Updated: Jul 13
Hearing, Sound Meditation and Parshat Vayelech
In this week’s Torah portion, Vayelech, the people of Israel are commanded to listen to the entire Torah at the end of every seven years.
When we received the Torah on Mount Sinai we heard the blasts of the shofar and said, “We will listen… to the commandments of the Torah”
And one of our most important prayers that we recite three times a day starts with Shema Yisrael, “Hear o Israel…”
On Rosh Hashanah, the Jewish New Year, the only commandment we have is to hear the shofar. This holiday is referred to in the Torah as Yom Teruah, or the day of shofar blasts.
On Yom Kippur, the Day of Atonement, the holiday ends with a long shofar blast.
While the shofar is often called a trumpet, it is a ram’s horn. The ram’s horn reminds of when Abraham was asked to sacrifice his son Issac, and instead, a ram was caught in a thicket and Issac was spared. We too hope to be judged favorably on Yom Kippur.
What is it about hearing that is so important compared to the other senses?
Our sages discuss the importance of hearing in the Talmud .
The Beit Yosef, written in the 16th century by Joseph Karo, said that sight is external (what you see isn’t always what you get–you may see a beautiful house, but you don’t really know what’s going on inside) while hearing has more depth.
In the 18th century, The Ba'al Shem Tov said that this wordless sound of the shofar speaks to the heart in a way that surpasses anything that could be expressed by words or through vision. The shofar is meant as both a call to us to wake up and examine our deeds and work on ourselves and also a cry from deep within us that represents our appeal to G-d to judge us favorably on Yom Kippur.
According to Seth Horowitz, neuroscientist and author of The Universal Sense, hearing is an underrated sense.
Hearing, and sound shape the mind and affect the way we think, feel, and act.
He explains that “much of the emotional impact of sound dwells beneath conscious thought.”
Hearing is the fastest of all the senses -- we process sound much faster than sight. It is also the sense that allows us to perceive the world at the greatest distance away.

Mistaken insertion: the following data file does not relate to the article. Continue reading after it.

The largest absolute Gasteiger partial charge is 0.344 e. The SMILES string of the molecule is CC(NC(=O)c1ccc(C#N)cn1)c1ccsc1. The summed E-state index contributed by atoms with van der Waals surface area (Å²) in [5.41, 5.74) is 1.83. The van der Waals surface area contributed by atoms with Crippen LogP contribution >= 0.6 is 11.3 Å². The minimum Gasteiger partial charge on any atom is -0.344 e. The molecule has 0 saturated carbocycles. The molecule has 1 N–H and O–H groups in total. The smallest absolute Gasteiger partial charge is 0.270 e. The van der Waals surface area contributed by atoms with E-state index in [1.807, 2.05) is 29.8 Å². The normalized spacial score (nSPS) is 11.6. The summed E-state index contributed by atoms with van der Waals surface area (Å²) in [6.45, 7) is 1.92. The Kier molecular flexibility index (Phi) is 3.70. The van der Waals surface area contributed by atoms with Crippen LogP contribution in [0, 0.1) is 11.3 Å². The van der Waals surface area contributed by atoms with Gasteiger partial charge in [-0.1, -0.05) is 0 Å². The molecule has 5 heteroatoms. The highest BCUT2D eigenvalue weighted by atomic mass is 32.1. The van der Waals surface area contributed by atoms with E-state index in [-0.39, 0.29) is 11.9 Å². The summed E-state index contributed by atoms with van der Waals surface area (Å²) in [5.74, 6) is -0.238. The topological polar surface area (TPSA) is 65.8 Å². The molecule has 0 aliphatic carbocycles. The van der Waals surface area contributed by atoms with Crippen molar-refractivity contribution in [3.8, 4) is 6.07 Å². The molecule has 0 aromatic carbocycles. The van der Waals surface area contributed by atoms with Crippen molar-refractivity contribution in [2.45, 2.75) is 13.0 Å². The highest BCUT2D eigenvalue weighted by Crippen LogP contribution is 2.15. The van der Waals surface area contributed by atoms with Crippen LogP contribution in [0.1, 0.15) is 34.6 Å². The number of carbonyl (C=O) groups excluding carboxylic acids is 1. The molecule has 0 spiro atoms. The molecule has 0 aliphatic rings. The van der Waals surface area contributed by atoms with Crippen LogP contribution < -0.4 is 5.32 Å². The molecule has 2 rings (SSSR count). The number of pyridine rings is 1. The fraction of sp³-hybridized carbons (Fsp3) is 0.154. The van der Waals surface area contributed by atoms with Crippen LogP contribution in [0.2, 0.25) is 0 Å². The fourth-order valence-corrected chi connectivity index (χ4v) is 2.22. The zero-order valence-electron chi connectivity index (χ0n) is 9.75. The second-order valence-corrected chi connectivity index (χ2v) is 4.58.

Mindful meditation is often practiced with the breath as the object of our focus,
Sound meditation uses sound as our object of focus. Just as we use the breath to anchor us in the present moment, we use sound to keep us in the here and now.
Let’s try this sound meditation together.
Sound meditation can be practiced indoors or outdoors.
So settling in, and making sure you’re comfortable, sitting straight, shoulders relaxed. You can sit or lay down, whatever keeps you most alert
Either close your eyes or lower your eyes to a spot in front of you.
Noticing the points of contact that your body is making with the chair or surface you are sitting on. Noticing if you are holding any tension anywhere in your body. (pause ) taking a moment to check
And seeing if you can let it go of any tension as you allow your body to be supported by the chair or mat.
Just as in awareness of the breath meditation, when our attention gets pulled away, we gently re-focus on sound or sounds.
Follow the instructions as best as you can.
I will leave spaces with no talking between the guiding for you to practice.
And now bringing attention to your breath.
Allowing the breath to move all the way down to your stomach.
Not forcing your breath in any way, but allowing your body to breathe naturally and at its own pace.
And noticing where you feel the breath most in your body– your stomach, your chest, your nose/nostrils? Taking a moment to notice (pause)
Can you hear your breath entering and leaving your body?
Resting your attention on the sound of your breath. (pause)
Any time your attention wanders, bringing it back to the sound –as many times as you need to.
Imagining that all that exists is the sound of your breath (pause)
And now expanding our awareness and paying attention to the sounds in the room around us. And if there is no sound at all, then noticing that.
Sounds around you, sounds from within you (and your body) such as your breath,
Being fully open to any sounds around you or within you.
And being aware of hearing at his moment.
We practice without judging the sounds– this is good, this is bad.
We don’t have to get caught up in the sounds, just allowing them to come and go.
Aware of sound and the space between sounds. Aware of silence. (pause)
At any point, if you notice that your mind is distracted, it’s okay.
Bringing your attention back to your ears and hearing whatever is in your awareness right now
We allow any sounds around to come to us on their own .
We don’t need to make an effort to hear sounds.
We can be curious about sounds.
Their volume, their pitch, their length. Vibration. Do they change?
Being present to whatever sounds are here– right now.
And allowing any sounds to wash over you and pass through you.
Taking a few more moments to observe your hearing and sounds.
And maybe feeling some gratitude for all our ears do for us.
How effortless it is for most of us to hear.
Imagining a sound we enjoy and maybe brings a smile to our face.
And now returning our attention to our breath.
Resting here for a few more moments.
May we merit a year in which we are able to appreciate all of our senses, and grow our awareness of all sounds around us.
G'mar Chatima Tova. May we inscribed in the book of life.
TO LISTEN TO THIS PRACTICE ON INSIGHT TIMER: https://insighttimer.com/skeinon/guided-meditations/the-power-of-sound-hearing-and-parshat-veyelech
OR ON THE APP: https://insig.ht/pSxqzV8Altb